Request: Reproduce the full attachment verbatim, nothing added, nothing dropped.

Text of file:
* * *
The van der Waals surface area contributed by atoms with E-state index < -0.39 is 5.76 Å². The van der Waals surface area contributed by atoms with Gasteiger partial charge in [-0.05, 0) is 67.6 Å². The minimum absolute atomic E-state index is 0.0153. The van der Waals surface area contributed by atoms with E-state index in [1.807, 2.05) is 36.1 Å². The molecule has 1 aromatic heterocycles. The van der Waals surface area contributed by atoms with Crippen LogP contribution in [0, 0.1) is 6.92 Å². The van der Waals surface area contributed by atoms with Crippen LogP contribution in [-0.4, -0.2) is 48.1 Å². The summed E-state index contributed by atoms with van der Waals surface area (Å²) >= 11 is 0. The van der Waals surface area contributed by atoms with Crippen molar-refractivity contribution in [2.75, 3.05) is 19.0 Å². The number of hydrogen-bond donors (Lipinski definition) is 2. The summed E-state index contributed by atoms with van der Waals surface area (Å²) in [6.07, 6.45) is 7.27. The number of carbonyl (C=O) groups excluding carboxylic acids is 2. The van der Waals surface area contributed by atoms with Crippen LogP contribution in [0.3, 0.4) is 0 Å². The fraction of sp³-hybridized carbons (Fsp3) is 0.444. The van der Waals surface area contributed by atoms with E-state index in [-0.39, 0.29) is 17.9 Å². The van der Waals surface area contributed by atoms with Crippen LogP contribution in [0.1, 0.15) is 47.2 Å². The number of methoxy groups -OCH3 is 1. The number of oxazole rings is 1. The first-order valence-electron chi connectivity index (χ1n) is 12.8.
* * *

The van der Waals surface area contributed by atoms with E-state index < -0.39 is 5.76 Å². The van der Waals surface area contributed by atoms with Gasteiger partial charge in [-0.05, 0) is 67.6 Å². The minimum absolute atomic E-state index is 0.0153. The van der Waals surface area contributed by atoms with E-state index in [1.807, 2.05) is 36.1 Å². The molecule has 1 aromatic heterocycles. The van der Waals surface area contributed by atoms with Crippen LogP contribution in [0, 0.1) is 6.92 Å². The van der Waals surface area contributed by atoms with Crippen LogP contribution in [-0.4, -0.2) is 48.1 Å². The summed E-state index contributed by atoms with van der Waals surface area (Å²) >= 11 is 0. The van der Waals surface area contributed by atoms with Crippen molar-refractivity contribution in [2.75, 3.05) is 19.0 Å². The number of hydrogen-bond donors (Lipinski definition) is 2. The summed E-state index contributed by atoms with van der Waals surface area (Å²) in [6.07, 6.45) is 7.27. The number of carbonyl (C=O) groups excluding carboxylic acids is 2. The van der Waals surface area contributed by atoms with Crippen LogP contribution in [0.3, 0.4) is 0 Å². The fraction of sp³-hybridized carbons (Fsp3) is 0.444. The van der Waals surface area contributed by atoms with E-state index in [-0.39, 0.29) is 17.9 Å². The van der Waals surface area contributed by atoms with Crippen LogP contribution in [0.1, 0.15) is 47.2 Å². The number of methoxy groups -OCH3 is 1. The number of oxazole rings is 1. The first-order valence-electron chi connectivity index (χ1n) is 12.8.